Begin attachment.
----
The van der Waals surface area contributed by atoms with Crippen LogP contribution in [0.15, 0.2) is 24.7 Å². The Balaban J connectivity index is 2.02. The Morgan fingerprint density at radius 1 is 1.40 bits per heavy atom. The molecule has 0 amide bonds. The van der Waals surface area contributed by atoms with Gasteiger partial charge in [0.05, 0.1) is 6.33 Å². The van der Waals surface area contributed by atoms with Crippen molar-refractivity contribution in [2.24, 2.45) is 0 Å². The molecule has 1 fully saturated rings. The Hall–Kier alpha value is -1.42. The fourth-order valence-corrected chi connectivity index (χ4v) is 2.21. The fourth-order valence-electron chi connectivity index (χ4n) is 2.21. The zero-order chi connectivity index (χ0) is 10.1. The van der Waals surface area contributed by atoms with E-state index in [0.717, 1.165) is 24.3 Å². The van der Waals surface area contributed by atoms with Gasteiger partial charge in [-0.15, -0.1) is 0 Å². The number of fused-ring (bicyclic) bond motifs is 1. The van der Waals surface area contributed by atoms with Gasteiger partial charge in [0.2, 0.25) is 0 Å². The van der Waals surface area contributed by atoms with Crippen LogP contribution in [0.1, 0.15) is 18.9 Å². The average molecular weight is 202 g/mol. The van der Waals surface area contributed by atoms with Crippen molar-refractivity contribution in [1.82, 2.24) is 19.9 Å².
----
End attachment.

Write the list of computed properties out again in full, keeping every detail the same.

The van der Waals surface area contributed by atoms with Crippen LogP contribution in [0.15, 0.2) is 24.7 Å². The Balaban J connectivity index is 2.02. The Morgan fingerprint density at radius 1 is 1.40 bits per heavy atom. The molecule has 0 amide bonds. The van der Waals surface area contributed by atoms with Gasteiger partial charge in [0.05, 0.1) is 6.33 Å². The van der Waals surface area contributed by atoms with Crippen molar-refractivity contribution in [2.24, 2.45) is 0 Å². The molecule has 1 fully saturated rings. The Hall–Kier alpha value is -1.42. The fourth-order valence-corrected chi connectivity index (χ4v) is 2.21. The fourth-order valence-electron chi connectivity index (χ4n) is 2.21. The zero-order chi connectivity index (χ0) is 10.1. The van der Waals surface area contributed by atoms with E-state index in [0.717, 1.165) is 24.3 Å². The van der Waals surface area contributed by atoms with Gasteiger partial charge in [-0.15, -0.1) is 0 Å². The number of fused-ring (bicyclic) bond motifs is 1. The van der Waals surface area contributed by atoms with Gasteiger partial charge in [0.2, 0.25) is 0 Å². The van der Waals surface area contributed by atoms with Crippen LogP contribution in [0.1, 0.15) is 18.9 Å². The average molecular weight is 202 g/mol. The van der Waals surface area contributed by atoms with Crippen molar-refractivity contribution in [1.82, 2.24) is 19.9 Å².